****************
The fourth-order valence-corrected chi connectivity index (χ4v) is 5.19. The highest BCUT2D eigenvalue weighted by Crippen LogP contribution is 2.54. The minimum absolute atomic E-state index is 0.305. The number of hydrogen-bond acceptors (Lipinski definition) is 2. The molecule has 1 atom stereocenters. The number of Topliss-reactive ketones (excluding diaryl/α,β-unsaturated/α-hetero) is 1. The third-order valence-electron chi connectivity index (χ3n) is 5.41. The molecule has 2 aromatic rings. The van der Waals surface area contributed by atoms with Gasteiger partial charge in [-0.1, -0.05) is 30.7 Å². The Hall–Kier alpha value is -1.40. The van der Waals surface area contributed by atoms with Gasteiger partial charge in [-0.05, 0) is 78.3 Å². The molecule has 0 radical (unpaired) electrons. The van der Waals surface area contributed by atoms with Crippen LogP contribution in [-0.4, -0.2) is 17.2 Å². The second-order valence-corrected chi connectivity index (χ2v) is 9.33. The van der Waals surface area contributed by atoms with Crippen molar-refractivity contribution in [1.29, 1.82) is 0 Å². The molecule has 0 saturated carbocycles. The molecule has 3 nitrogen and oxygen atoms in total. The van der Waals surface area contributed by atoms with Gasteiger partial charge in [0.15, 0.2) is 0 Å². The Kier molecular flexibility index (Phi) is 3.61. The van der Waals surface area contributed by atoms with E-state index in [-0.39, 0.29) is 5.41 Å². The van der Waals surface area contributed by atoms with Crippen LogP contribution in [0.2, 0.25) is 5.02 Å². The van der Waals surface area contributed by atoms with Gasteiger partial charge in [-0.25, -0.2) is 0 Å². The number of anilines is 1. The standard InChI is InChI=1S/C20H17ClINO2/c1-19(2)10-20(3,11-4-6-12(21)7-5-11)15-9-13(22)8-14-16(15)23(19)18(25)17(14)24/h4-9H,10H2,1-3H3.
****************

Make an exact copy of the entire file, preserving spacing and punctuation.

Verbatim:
The fourth-order valence-corrected chi connectivity index (χ4v) is 5.19. The highest BCUT2D eigenvalue weighted by Crippen LogP contribution is 2.54. The minimum absolute atomic E-state index is 0.305. The number of hydrogen-bond acceptors (Lipinski definition) is 2. The molecule has 1 atom stereocenters. The number of Topliss-reactive ketones (excluding diaryl/α,β-unsaturated/α-hetero) is 1. The third-order valence-electron chi connectivity index (χ3n) is 5.41. The molecule has 2 aromatic rings. The van der Waals surface area contributed by atoms with Gasteiger partial charge in [-0.1, -0.05) is 30.7 Å². The Hall–Kier alpha value is -1.40. The van der Waals surface area contributed by atoms with Gasteiger partial charge in [-0.05, 0) is 78.3 Å². The molecule has 0 radical (unpaired) electrons. The van der Waals surface area contributed by atoms with Crippen LogP contribution in [-0.4, -0.2) is 17.2 Å². The second-order valence-corrected chi connectivity index (χ2v) is 9.33. The van der Waals surface area contributed by atoms with Crippen molar-refractivity contribution in [1.29, 1.82) is 0 Å². The molecule has 0 saturated carbocycles. The molecule has 3 nitrogen and oxygen atoms in total. The van der Waals surface area contributed by atoms with Gasteiger partial charge in [0.15, 0.2) is 0 Å². The Kier molecular flexibility index (Phi) is 3.61. The van der Waals surface area contributed by atoms with E-state index in [-0.39, 0.29) is 5.41 Å². The van der Waals surface area contributed by atoms with Crippen LogP contribution in [0.2, 0.25) is 5.02 Å². The van der Waals surface area contributed by atoms with Gasteiger partial charge in [-0.25, -0.2) is 0 Å². The number of anilines is 1. The standard InChI is InChI=1S/C20H17ClINO2/c1-19(2)10-20(3,11-4-6-12(21)7-5-11)15-9-13(22)8-14-16(15)23(19)18(25)17(14)24/h4-9H,10H2,1-3H3.